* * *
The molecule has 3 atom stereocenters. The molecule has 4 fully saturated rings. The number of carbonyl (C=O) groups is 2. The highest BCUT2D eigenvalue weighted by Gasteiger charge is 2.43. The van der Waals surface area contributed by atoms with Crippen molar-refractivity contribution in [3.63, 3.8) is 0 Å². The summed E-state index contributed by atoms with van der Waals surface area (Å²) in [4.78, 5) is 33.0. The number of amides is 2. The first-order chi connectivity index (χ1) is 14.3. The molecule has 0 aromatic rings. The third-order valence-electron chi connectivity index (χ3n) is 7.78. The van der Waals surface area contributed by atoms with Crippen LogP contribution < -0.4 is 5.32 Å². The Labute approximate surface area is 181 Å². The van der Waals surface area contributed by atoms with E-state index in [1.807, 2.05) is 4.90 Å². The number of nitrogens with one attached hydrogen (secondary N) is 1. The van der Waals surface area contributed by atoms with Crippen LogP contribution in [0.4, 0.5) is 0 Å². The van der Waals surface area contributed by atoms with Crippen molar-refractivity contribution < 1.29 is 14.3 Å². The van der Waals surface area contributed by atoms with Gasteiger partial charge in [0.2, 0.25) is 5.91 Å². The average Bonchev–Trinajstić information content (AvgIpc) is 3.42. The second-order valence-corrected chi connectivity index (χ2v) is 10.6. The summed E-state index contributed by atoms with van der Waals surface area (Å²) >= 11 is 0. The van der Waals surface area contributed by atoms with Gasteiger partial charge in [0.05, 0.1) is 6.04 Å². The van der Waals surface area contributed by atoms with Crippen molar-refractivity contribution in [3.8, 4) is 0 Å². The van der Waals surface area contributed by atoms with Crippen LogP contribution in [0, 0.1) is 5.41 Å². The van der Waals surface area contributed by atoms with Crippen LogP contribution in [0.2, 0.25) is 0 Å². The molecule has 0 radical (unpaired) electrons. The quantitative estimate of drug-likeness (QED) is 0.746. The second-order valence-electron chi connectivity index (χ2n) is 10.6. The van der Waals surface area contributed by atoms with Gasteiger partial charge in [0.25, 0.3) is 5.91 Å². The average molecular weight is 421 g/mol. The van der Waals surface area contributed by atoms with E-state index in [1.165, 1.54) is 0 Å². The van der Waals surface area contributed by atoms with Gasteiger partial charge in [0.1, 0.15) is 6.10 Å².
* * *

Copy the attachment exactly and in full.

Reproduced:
The molecule has 3 atom stereocenters. The molecule has 4 fully saturated rings. The number of carbonyl (C=O) groups is 2. The highest BCUT2D eigenvalue weighted by Gasteiger charge is 2.43. The van der Waals surface area contributed by atoms with Crippen molar-refractivity contribution in [3.63, 3.8) is 0 Å². The summed E-state index contributed by atoms with van der Waals surface area (Å²) in [4.78, 5) is 33.0. The number of amides is 2. The first-order chi connectivity index (χ1) is 14.3. The molecule has 0 aromatic rings. The third-order valence-electron chi connectivity index (χ3n) is 7.78. The van der Waals surface area contributed by atoms with Crippen LogP contribution < -0.4 is 5.32 Å². The Labute approximate surface area is 181 Å². The van der Waals surface area contributed by atoms with E-state index in [1.807, 2.05) is 4.90 Å². The number of nitrogens with one attached hydrogen (secondary N) is 1. The van der Waals surface area contributed by atoms with Crippen LogP contribution in [0.4, 0.5) is 0 Å². The van der Waals surface area contributed by atoms with Crippen molar-refractivity contribution < 1.29 is 14.3 Å². The van der Waals surface area contributed by atoms with Gasteiger partial charge in [0.2, 0.25) is 5.91 Å². The average Bonchev–Trinajstić information content (AvgIpc) is 3.42. The second-order valence-corrected chi connectivity index (χ2v) is 10.6. The summed E-state index contributed by atoms with van der Waals surface area (Å²) >= 11 is 0. The van der Waals surface area contributed by atoms with Gasteiger partial charge in [0.05, 0.1) is 6.04 Å². The van der Waals surface area contributed by atoms with Crippen molar-refractivity contribution in [3.8, 4) is 0 Å². The van der Waals surface area contributed by atoms with Crippen LogP contribution in [0, 0.1) is 5.41 Å². The van der Waals surface area contributed by atoms with Crippen LogP contribution in [0.2, 0.25) is 0 Å². The molecule has 0 radical (unpaired) electrons. The quantitative estimate of drug-likeness (QED) is 0.746. The second-order valence-electron chi connectivity index (χ2n) is 10.6. The van der Waals surface area contributed by atoms with Gasteiger partial charge in [0.25, 0.3) is 5.91 Å². The average molecular weight is 421 g/mol. The van der Waals surface area contributed by atoms with E-state index in [1.165, 1.54) is 0 Å². The van der Waals surface area contributed by atoms with Gasteiger partial charge in [0.1, 0.15) is 6.10 Å².